[and here’s what they say about behavioral retargeting, which they euphemistically now call “re-messaging“]”

With Re-messaging we can narrow our audience by finding the people who have already visited you. It means we can ensure they always stay intouch and help create continual engagement with your brand.  Re-messaging is effective on its own, but works at its best whencombined with other forms of targeting and campaign performance. By placing action tags on your website, we can track visitors throughout the course of their online journey and re-message them on our network. For example the consumer may have previously searched for a hotel but not booked, compared credit cards but not applied, or visited a promotional website. Whatever it may be, if they’ve gone part way to making a purchase or performing an action, we can help you continue the conversation and ensure that the relevant message is seen by the people it matters most to.

Facebook’s latest ad targeting–“Friends of Connections Targeting” [so watch your privacy setttings!]

Facebook is expanding what brands and other marketers can do to target its users.  As InsideFacebook explains, “Facebook has just launched a new way to draw more people to your Facebook Page or application, called “Friends of connections” targeting. Here’s how it works: before today, advertisers could already target any of their “connections,” where connections are defined as:

  1. Fans of any of your Pages
  2. Users of any of your Applications
  3. Members of any of your Groups
  4. Attendees of any of your Events

Now, advertisers can target ads specifically to friends of any of these connections as well. When this option is selected, friends of connections who see the ad will also see a message about which of their friends is connected to the advertiser…This feature should lead to increased conversion on Facebook Ads…this is the first time it has allowed advertisers to specifically target just friends of connections…We also spoke directly to Tim Kendall, Facebook’s director of monetization…In many ways we view Social Ads as less surreptitious than many types of behavioral targeting technologies.”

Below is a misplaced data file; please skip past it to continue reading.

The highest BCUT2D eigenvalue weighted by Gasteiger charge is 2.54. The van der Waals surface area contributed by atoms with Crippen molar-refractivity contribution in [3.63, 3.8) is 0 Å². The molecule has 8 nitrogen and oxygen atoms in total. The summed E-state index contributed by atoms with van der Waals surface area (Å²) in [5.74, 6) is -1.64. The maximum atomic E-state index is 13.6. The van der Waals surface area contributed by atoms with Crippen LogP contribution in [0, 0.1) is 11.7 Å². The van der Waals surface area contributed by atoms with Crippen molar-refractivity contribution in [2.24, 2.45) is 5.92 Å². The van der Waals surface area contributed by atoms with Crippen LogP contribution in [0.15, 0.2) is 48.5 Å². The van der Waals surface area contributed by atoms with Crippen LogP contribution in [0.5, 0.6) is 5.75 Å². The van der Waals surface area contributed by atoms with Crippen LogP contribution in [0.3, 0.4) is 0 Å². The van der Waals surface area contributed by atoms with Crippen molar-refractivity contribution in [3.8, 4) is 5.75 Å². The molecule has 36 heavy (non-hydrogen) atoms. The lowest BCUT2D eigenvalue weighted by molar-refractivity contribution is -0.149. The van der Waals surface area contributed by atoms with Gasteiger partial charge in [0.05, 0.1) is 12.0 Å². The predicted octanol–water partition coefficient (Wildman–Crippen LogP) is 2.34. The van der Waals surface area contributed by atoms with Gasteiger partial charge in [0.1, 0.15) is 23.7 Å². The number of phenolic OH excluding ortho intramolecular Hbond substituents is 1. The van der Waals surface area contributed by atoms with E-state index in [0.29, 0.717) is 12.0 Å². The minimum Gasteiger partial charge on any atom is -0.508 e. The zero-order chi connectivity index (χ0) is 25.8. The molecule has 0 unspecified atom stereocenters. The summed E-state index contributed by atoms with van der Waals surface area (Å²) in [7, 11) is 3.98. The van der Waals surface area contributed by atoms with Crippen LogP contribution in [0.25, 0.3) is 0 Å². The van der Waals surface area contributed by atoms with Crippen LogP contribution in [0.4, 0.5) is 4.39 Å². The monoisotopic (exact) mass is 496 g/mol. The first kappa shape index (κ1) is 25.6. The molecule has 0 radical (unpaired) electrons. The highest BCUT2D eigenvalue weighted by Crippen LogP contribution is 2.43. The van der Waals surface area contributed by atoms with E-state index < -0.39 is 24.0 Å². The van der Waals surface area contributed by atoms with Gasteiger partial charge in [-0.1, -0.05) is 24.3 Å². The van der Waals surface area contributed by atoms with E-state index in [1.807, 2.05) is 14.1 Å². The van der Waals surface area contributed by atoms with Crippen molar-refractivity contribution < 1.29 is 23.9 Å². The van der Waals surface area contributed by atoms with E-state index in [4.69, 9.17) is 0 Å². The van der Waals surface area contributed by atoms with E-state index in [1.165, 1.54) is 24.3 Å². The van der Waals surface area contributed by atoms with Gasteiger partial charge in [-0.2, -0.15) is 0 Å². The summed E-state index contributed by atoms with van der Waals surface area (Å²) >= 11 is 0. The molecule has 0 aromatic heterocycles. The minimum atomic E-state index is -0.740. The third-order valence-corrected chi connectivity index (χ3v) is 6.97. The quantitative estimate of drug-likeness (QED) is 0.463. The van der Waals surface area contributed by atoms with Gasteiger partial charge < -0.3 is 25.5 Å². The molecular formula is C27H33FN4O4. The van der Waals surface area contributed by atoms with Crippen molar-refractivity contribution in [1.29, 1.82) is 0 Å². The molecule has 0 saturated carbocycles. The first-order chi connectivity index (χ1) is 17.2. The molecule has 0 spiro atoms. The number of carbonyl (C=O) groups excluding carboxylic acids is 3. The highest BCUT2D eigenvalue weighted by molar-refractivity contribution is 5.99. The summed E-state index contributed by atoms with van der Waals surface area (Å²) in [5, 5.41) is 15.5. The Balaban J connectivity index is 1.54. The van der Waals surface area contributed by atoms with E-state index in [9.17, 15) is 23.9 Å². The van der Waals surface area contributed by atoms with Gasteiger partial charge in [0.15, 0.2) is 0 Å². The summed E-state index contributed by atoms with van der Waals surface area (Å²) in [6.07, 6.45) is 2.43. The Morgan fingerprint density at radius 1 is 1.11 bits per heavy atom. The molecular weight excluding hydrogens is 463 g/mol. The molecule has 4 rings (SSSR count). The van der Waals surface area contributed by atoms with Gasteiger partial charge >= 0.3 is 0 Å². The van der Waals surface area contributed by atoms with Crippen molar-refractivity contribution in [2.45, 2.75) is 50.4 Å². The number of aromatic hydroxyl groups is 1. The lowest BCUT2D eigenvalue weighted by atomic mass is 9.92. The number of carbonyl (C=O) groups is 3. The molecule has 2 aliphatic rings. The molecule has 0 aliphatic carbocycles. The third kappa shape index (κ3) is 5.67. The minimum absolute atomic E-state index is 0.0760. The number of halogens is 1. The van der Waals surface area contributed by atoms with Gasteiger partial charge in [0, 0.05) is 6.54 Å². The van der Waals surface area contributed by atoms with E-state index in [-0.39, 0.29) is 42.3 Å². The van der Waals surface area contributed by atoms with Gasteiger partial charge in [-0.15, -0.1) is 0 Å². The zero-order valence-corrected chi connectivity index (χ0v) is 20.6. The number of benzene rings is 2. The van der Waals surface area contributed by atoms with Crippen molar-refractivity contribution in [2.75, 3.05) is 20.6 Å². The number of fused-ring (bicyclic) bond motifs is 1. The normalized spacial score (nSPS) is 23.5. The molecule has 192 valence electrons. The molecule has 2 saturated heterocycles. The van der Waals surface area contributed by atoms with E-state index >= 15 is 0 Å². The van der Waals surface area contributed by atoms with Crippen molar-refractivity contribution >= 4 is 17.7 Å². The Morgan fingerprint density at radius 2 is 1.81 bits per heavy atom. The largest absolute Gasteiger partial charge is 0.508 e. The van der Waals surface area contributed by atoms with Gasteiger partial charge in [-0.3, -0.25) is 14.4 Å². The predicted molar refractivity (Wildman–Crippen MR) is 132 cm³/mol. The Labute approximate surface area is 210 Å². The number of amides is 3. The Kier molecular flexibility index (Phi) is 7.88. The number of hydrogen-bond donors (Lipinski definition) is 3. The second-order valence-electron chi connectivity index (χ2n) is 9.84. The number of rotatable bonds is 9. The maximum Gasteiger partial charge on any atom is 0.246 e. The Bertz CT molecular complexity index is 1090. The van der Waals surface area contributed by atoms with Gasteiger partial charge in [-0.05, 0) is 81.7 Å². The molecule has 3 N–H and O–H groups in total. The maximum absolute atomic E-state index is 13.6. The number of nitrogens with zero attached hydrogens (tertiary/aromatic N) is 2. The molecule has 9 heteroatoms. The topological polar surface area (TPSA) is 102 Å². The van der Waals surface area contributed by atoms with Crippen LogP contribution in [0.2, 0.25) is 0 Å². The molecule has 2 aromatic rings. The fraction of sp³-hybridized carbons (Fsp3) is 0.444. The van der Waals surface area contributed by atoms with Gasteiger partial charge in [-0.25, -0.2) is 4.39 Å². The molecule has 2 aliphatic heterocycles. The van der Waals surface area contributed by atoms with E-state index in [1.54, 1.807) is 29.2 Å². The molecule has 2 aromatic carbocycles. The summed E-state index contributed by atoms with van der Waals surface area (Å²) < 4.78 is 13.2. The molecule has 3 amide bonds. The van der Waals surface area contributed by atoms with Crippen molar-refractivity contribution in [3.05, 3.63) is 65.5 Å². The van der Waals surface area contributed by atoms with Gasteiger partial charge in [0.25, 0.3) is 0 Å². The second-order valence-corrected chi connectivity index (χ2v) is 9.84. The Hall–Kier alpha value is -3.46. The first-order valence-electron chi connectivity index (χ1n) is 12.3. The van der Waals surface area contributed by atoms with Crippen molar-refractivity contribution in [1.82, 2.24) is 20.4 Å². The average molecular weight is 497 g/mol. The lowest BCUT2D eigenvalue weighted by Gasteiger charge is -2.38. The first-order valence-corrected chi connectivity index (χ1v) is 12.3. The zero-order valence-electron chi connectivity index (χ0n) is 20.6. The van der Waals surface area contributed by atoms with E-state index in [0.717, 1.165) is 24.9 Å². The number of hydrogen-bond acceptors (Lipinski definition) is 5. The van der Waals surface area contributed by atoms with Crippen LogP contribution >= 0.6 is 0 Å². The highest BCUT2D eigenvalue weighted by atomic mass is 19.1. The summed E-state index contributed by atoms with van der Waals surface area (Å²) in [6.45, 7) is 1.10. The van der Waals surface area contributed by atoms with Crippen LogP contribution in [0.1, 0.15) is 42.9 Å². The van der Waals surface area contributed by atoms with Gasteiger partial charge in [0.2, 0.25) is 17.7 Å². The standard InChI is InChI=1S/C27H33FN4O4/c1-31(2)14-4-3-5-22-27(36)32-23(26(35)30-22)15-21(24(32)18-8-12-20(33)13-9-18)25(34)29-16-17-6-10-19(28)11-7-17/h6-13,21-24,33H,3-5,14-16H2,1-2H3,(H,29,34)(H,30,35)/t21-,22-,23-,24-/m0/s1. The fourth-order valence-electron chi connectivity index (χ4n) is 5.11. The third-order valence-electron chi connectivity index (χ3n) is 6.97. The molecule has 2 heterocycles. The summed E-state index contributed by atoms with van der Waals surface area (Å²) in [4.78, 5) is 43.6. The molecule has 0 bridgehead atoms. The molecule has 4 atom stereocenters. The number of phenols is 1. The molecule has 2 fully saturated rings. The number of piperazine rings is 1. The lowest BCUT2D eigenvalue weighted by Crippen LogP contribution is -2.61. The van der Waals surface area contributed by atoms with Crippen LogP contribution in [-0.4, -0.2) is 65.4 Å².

CDD/USPIRG to FTC: Self-Reg is a Failure (and should be investigated for “unfair and deceptive” complaint!)

Here’s what we included in our recent filing at the FTC.

The Failure of Industry Self-regulation

It should be evident to all that self-regulation to protect consumer privacy online has been a dismal failure, and the FTC must have the courage to admit this. After all, it wasn’t until CDD/USPIRG and other consumer groups filed well-publicized complaints (and helped create a public outcry over the privacy implications of the Google/DoubleClick deal) that the FTC finally issued its privacy principles in 2007.[183] And it took such pressure to awaken the National Advertising Initiative (NAI) and its members from the deep freeze of inaction, belatedly scrambling to “enhance” their “Self-Regulatory Code of Conduct, a set of binding Principles that has governed members since 2001.”[184] Since its inception, the NAI had been asleep at the digital self-regulatory “switch.” Otherwise we would not have had the ever-growing personalized data collection, profiling, and targeting apparatus that NAI’s members so enthusiastically embraced. The NAI, it should not be forgotten, was only created to head off serious action by the FTC back in 2000 as a result of the growing concern with online profiling.[185]

The revised NAI principles reveal how the group remains incapable of ensuring the protection of consumer privacy. They also demonstrate how the NAI cannot be relied on to offer the FTC—or the public—independent and honest proposals that would protect consumers from contemporary online data collection practices. For example, its revised principles—sadly—define sensitive information is the narrowest of terms: “Social Security Numbers or other Government-issued identifiers; Insurance plan numbers; Financial account numbers; Information that describes the precise real-time geographic location of an individual derived through location-based services such as through GPS-enabled devices; Precise information about past, present, or potential future health or medical conditions or treatments, including genetic, genomic, and family medical history.”[186]